Newsletter 2020-10-29



Philanthropist Wendy Schmidt: ‘Solutions are always local’ by Rhett A. Butler [10/29/2020]

– Coming from respective backgrounds of design and technology, Wendy Schmidt and her husband, Eric, are the driving force behind some of the charitable organizations and investment vehicles working to address the challenges of climate change, clean energy, ocean health, and more.
– Wendy Schmidt says they bring a systems-thinking approach to these challenges, to allow stakeholders to see connections that may not be obvious on the surface and work toward more resilient solutions.
– “Humans need to develop new systems that work in harmony with the natural world, that are resilient in the face of a changing planet,” she says.
– In this interview with Mongabay founder and CEO Rhett A. Butler, Schmidt advocates for the role of technology, but also explains why the idea that technology can be “scaled” to meet any challenge is problematic.

Breaking: Deaths of 2 more Indonesian crew uncovered on board Chinese tuna fleet by Basten Gokkon, Philip Jacobson [10/29/2020]

– Official documents show the deaths of two Indonesian crew members of a Chinese fishing fleet went unreported amid an outcry over the deaths of four other men and allegations of forced labor and illegal fishing.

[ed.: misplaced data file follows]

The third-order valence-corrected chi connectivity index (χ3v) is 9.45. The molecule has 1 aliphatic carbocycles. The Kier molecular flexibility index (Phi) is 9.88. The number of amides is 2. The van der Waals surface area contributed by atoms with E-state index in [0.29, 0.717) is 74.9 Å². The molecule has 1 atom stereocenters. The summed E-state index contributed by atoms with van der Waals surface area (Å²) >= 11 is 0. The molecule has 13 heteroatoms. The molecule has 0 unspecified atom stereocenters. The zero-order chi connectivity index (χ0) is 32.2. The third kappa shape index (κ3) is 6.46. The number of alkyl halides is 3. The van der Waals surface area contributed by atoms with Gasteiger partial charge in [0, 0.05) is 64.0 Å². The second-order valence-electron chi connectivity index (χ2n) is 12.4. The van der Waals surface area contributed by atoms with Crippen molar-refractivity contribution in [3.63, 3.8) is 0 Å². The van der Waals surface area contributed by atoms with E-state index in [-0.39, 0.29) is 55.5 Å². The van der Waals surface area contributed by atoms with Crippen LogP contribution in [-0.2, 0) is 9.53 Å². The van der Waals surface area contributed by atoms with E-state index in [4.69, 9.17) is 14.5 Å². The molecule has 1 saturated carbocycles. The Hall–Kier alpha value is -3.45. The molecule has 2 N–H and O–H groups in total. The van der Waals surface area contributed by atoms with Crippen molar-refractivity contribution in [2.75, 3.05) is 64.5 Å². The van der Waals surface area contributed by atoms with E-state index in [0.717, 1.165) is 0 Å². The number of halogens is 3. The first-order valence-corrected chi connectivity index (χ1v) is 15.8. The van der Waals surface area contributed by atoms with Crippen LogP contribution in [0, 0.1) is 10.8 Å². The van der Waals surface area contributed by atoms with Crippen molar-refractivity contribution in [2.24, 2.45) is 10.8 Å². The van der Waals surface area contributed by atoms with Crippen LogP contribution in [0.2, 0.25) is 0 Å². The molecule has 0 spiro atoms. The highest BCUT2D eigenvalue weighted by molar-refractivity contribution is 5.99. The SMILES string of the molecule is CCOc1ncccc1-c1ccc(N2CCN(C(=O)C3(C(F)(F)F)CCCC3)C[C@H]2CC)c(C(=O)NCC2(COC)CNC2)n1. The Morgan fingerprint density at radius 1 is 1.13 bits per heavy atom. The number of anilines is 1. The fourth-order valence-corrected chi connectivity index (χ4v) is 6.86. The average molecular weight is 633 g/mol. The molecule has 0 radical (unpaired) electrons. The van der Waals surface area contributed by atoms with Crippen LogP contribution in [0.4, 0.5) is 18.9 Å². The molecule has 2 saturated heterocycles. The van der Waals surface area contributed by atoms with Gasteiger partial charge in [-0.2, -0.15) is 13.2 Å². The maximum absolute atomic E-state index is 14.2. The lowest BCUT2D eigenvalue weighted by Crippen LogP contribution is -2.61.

– Saleh Anakota, 22, died on Aug. 10, three months after the deaths of four of his compatriots aboard the same boat, the Long Xing 629, drew international condemnation; Rudi Ardianto, 30, died on Aug. 8 aboard another boat, the Tian Xiang 16, in the same fleet.
– Both deaths, attributed to an unknown “sickness,” are mentioned in Indonesian Foreign Ministry documents seen by Mongabay.
– The documents also show Indonesia and China are working to bring home 155 Indonesian crew members from the Long Xing 629 and 11 other vessels owned by Dalian Ocean Fishing (DOF), a major Chinese tuna-fishing company that supplies Japanese and Chinese markets.

2020 fires endangering uncontacted Amazon Indigenous groups by Liz Kimbrough [10/28/2020]

– Amazon fires this year are seriously threatening Indigenous territories in which isolated uncontacted Indigenous groups make their homes. Brazil has an estimated 100+ isolated Indigenous groups living within its borders, more than any other Amazonian nation.